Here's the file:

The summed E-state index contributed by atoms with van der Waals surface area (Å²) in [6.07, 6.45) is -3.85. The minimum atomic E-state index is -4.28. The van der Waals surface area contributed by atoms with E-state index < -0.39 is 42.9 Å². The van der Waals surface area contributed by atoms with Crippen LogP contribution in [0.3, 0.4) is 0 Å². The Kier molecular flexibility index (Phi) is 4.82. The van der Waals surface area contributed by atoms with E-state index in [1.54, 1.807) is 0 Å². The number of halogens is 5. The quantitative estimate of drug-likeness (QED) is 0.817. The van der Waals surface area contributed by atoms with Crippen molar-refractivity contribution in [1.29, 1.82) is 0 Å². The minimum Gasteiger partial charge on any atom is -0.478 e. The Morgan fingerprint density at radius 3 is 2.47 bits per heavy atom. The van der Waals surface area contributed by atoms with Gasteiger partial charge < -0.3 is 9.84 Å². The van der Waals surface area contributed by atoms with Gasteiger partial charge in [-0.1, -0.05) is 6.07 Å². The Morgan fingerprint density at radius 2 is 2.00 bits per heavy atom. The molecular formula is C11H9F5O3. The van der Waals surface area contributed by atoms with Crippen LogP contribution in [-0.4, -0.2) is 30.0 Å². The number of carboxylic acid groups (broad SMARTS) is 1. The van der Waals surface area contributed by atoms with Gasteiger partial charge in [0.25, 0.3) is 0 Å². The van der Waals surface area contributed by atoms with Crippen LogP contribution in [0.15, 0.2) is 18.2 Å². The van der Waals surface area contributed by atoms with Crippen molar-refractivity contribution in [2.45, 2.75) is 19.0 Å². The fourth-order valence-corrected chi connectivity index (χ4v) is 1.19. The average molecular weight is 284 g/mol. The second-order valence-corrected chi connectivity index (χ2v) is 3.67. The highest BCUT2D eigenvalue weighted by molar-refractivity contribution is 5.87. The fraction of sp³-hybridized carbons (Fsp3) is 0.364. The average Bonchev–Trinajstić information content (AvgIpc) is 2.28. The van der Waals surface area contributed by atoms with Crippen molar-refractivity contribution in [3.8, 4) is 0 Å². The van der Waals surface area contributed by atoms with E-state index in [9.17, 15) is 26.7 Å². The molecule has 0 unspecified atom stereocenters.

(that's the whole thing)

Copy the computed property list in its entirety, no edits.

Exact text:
The summed E-state index contributed by atoms with van der Waals surface area (Å²) in [6.07, 6.45) is -3.85. The minimum atomic E-state index is -4.28. The van der Waals surface area contributed by atoms with E-state index < -0.39 is 42.9 Å². The van der Waals surface area contributed by atoms with Crippen LogP contribution in [0.3, 0.4) is 0 Å². The Kier molecular flexibility index (Phi) is 4.82. The van der Waals surface area contributed by atoms with E-state index in [1.54, 1.807) is 0 Å². The number of halogens is 5. The quantitative estimate of drug-likeness (QED) is 0.817. The van der Waals surface area contributed by atoms with Crippen molar-refractivity contribution in [1.29, 1.82) is 0 Å². The minimum Gasteiger partial charge on any atom is -0.478 e. The Morgan fingerprint density at radius 3 is 2.47 bits per heavy atom. The van der Waals surface area contributed by atoms with Gasteiger partial charge < -0.3 is 9.84 Å². The van der Waals surface area contributed by atoms with Gasteiger partial charge in [-0.1, -0.05) is 6.07 Å². The Morgan fingerprint density at radius 2 is 2.00 bits per heavy atom. The molecular formula is C11H9F5O3. The van der Waals surface area contributed by atoms with Crippen LogP contribution in [-0.4, -0.2) is 30.0 Å². The number of carboxylic acid groups (broad SMARTS) is 1. The van der Waals surface area contributed by atoms with Gasteiger partial charge in [0.25, 0.3) is 0 Å². The van der Waals surface area contributed by atoms with Crippen LogP contribution in [0.15, 0.2) is 18.2 Å². The van der Waals surface area contributed by atoms with Crippen molar-refractivity contribution in [2.45, 2.75) is 19.0 Å². The fourth-order valence-corrected chi connectivity index (χ4v) is 1.19. The average molecular weight is 284 g/mol. The second-order valence-corrected chi connectivity index (χ2v) is 3.67. The highest BCUT2D eigenvalue weighted by molar-refractivity contribution is 5.87. The fraction of sp³-hybridized carbons (Fsp3) is 0.364. The average Bonchev–Trinajstić information content (AvgIpc) is 2.28. The van der Waals surface area contributed by atoms with Crippen molar-refractivity contribution in [3.8, 4) is 0 Å². The van der Waals surface area contributed by atoms with E-state index in [9.17, 15) is 26.7 Å². The molecule has 0 unspecified atom stereocenters.